Hymnals, (a collection of songs, Psalms, poems/hymns and gospel songs) in book form, will remain with us as door stops, seat risers and history books. Three-line choruses will remain with us as the stark reminder of our preference for quick, popular, popular, seeker-sensitive, easy, and shallow discipleship. But will the songs in the hymnals continue to be sung?
Most of the songs (hymns and spiritual songs) found within hymnals were birthed and penned by folks who were theologically grounded and mature. The soil from which these songs emerged knew drought, disease, hardship, and scorn. Rarely did they know prosperity, good times and Yippie—WOW—Fun times for all! In other words, real life and its crucibles are how and why we relate to the sufferings of Christ. Even our praise, and especially our praise to God, must have bathed in such sorrow and brokenness before they no longer sound like “sounding brass and tinkling cymbal”. He said we would share in them with Him. This is how poetry, music, and believers “STAND THE TEST OF TIME”. For every circus or party there is a food bank or rehab center ready to keep us balanced and in true perspective.
Most contemporary songs today are birthed by people who know music and theology like they know financial marketing mixed with emotional, sensational appeal to the carnal man and his pocketbook. They know music crafted for secular, human appeal, but too often refuse to accept that this appeal is contrary to the Spirit and our call to be distinct and separate from worldly offerings that smack of human entreaty. This “bargain” music is a cultural copycat of its secular counterpart where high profile personalities are set before us as worthy of worship, the new empty-suit heroes of our faith. Not THE worship, rather the placating of all things entertainment with all the wares that are associated, like stage, lights, skinny jeans, praise-me-bands, and fog machines, complete with a psyche-pep talk void of biblical content parading as a sermon. It is a merry go round with childish whim and cutesy sayings that sound pious yet offer no grounding in all things “Faith of our Fathers” or allegiance to the scriptures for obedience sake. We now have front and center stage—Retail Jesus—all the money with none of the theology. We have also noticed that retail Jesus does not usually sing in 4-part harmony.
Do we not see that in the battle for influence, the church has become mesmerized and lost in the glitz and glamour of this world–AWOL as it were just as Demas.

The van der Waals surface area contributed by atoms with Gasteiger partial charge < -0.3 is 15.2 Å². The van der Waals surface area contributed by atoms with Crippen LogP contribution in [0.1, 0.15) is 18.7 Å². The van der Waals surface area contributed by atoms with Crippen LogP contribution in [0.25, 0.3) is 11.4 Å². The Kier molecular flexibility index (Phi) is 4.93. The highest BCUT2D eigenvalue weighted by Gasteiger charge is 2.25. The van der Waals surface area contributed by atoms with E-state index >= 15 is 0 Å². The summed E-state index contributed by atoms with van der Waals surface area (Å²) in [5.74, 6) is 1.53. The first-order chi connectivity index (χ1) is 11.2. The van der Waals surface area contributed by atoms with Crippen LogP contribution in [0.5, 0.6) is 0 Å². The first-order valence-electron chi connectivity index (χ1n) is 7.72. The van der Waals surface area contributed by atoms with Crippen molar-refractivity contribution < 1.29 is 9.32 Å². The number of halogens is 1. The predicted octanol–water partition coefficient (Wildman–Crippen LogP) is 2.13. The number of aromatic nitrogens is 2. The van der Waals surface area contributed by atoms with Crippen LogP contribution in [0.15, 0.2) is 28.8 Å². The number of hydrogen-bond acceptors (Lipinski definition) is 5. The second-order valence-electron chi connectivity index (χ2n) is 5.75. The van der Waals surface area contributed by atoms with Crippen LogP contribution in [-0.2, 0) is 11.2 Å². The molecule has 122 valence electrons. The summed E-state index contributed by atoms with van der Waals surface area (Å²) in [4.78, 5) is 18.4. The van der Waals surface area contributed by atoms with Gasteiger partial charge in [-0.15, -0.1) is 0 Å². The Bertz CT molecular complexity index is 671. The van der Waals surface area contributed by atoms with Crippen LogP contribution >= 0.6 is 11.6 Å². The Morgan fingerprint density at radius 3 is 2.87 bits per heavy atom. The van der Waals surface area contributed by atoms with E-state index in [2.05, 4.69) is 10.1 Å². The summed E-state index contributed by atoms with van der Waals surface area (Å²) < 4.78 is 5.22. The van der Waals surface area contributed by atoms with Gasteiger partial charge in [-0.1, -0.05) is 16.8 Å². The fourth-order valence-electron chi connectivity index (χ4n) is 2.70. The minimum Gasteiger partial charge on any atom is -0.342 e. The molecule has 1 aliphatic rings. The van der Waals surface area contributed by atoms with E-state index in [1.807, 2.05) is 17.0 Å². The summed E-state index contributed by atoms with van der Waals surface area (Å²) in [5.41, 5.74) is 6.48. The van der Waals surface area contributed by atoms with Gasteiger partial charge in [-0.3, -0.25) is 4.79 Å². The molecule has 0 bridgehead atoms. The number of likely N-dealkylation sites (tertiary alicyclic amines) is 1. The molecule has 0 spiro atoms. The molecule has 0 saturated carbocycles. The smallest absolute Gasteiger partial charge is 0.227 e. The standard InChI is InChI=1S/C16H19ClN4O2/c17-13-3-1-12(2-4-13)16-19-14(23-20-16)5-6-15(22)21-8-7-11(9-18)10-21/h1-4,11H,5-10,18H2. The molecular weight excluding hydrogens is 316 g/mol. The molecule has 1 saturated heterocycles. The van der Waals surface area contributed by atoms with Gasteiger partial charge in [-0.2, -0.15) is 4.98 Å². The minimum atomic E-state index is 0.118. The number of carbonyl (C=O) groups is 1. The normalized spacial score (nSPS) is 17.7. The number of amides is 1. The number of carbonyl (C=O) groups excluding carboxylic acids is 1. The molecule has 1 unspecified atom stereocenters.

“Demas loves the things of this world so much that he left me and went to Thessalonica. Crescens has gone to Galatia, and Titus has gone to Dalmatia.”
–II Timothy 4:10
A BRIGHT SPOT OF HOPE in the midst of decline:
A new age of Spiritual Song is with us and we are being blessed with writers who are theologically sound as well as musically adept. Though their songs and poetry are far from universally accepted, because the American appetite is far from healthy, they are making progress and we see their effect of maturity in congregations.
Ephesians 4:11-16 reveals our purpose for having music, poetry or any other means of communication within and to the body of Christ.
“Christ chose some of us to be apostles, prophets, missionaries, pastors, and teachers, so that his people would learn to serve and his body would grow strong. This will continue until we are united by our faith and by our understanding of the Son of God. Then we will be mature, just as Christ is, and we will be completely like him.
We must stop acting like children. We must not let deceitful people trick us by their false teachings, which are like winds that toss us around from place to place. Love should always make us tell the truth. Then we will grow in every way and be more like Christ, the head of the body. Christ holds it together and makes all of its parts work perfectly, as it grows and becomes strong because of love.
TO IGNORE THIS GENESIS OF MOTIVATION FOR ALL OUR DISCIPLESHIP MEANS DECLINE